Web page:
An Overview of Radiology Information Systems (RIS) and Benefits
A radiology information system (RIS) is a type of software intended for the management of medical imagery and accompanying data. An RIS is mainly useful for monitoring radiology imaging orders and billing information, and is usually coupled with with PACS (picture archiving and communication system) and VNA (vector network analyzer) for billing and record-keeping.
An RIS has many vital functions:
An RIS can monitor a patient’s whole workflow within the radiology department; radiology staff can insert images and reports to EHRs, where they may be pulled out and viewed by authorized persons.
The RIS offers a feature that automates appointment-setting for both outpatients and inpatients.
With an RIS system, providers are able to track the whole radiology history of a patient, from his admission to discharge, and harmonize this history with past, current and upcoming appointments.
An RIS can provide statistical reports for one or more patients, or for specific procedures.
In years past, radiology providers uses RIS to monitor individual films and their related data. However, as digital imaging and EHRs become more mainstream nowadays, radiology departments have been pulled into the entire medical industry’s clinical workflow.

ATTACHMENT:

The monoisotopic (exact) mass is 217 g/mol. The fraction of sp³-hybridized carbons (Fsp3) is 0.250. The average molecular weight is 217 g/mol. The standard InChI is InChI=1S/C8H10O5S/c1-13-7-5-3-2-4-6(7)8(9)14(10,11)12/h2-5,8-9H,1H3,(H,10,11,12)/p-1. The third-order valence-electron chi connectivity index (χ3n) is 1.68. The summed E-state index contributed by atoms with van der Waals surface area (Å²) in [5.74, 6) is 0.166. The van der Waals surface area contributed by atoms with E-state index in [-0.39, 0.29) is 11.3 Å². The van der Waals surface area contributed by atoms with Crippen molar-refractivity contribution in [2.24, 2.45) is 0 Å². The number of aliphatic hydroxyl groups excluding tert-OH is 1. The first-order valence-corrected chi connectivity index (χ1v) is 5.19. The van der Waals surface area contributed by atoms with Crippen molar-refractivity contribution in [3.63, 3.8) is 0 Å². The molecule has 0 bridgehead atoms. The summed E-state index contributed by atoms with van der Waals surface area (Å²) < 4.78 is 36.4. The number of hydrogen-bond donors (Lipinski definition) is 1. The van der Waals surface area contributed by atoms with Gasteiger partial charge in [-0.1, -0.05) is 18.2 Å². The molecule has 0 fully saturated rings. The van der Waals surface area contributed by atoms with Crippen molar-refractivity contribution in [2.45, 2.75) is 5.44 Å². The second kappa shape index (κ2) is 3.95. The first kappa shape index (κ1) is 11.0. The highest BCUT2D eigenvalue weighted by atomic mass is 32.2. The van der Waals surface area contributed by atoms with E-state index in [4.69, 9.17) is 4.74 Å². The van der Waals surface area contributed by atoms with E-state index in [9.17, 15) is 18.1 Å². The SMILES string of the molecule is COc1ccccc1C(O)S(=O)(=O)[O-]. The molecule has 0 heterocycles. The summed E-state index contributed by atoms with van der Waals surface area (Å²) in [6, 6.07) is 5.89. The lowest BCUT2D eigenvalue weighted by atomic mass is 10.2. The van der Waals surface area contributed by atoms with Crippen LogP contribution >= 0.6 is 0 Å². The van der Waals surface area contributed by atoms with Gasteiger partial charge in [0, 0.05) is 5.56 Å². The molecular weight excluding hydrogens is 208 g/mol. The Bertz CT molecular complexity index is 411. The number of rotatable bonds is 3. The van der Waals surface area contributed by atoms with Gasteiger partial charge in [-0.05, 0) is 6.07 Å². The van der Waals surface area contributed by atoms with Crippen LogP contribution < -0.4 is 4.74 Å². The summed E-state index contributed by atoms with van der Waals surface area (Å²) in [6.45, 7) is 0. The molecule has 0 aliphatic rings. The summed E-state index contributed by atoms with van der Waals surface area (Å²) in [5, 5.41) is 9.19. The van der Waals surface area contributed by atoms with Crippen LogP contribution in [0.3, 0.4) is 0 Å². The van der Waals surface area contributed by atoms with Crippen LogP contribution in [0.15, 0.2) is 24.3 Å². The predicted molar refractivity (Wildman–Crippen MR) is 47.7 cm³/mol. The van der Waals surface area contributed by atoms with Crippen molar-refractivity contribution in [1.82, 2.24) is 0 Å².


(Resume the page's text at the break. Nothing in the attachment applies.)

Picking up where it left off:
RIS systems provide in-depth financial record-keeping and processing of electronic payments and automated claims, although such functions are now more and more incorporated into the overall EHR systems of medical organizations.
Radiology Information System Benefits
> RIS prevents procedure overlapping and duplication.
> Less billing errors means more timely claims payments and less denials by third party payers.
> The centralization of data and images helps streamline the process of audit preparation.
> RIS systems help meet Medicare requirements for proving significant use of EHR, increasing the department or clinic’s chances of getting Medicare incentive of up to $44,000.
> The software is viewed by many as user-friendly, so training will not require a lot of time.
As with all fields of medicine, radiology departments and clinics are pressured to lower costs, improve patient results and satisfaction, and raise efficiency. RIS, when used in conjunction with Electronic Health Records (EHR), provide automation abilities that organize workflow in radiology practices. On top of that, these systems improve administrative and professional staff communication, thereby increasing general efficiency. The RIS is basic to radiology IT clinical systems as it allows radiology providers to perform their functions ever more efficiently than any conventional methods permits. Even with clear differences in the size and scope of imaging practices, the essential requirements of RIS are more or less similar for all imaging practices.
Source: radiology information systems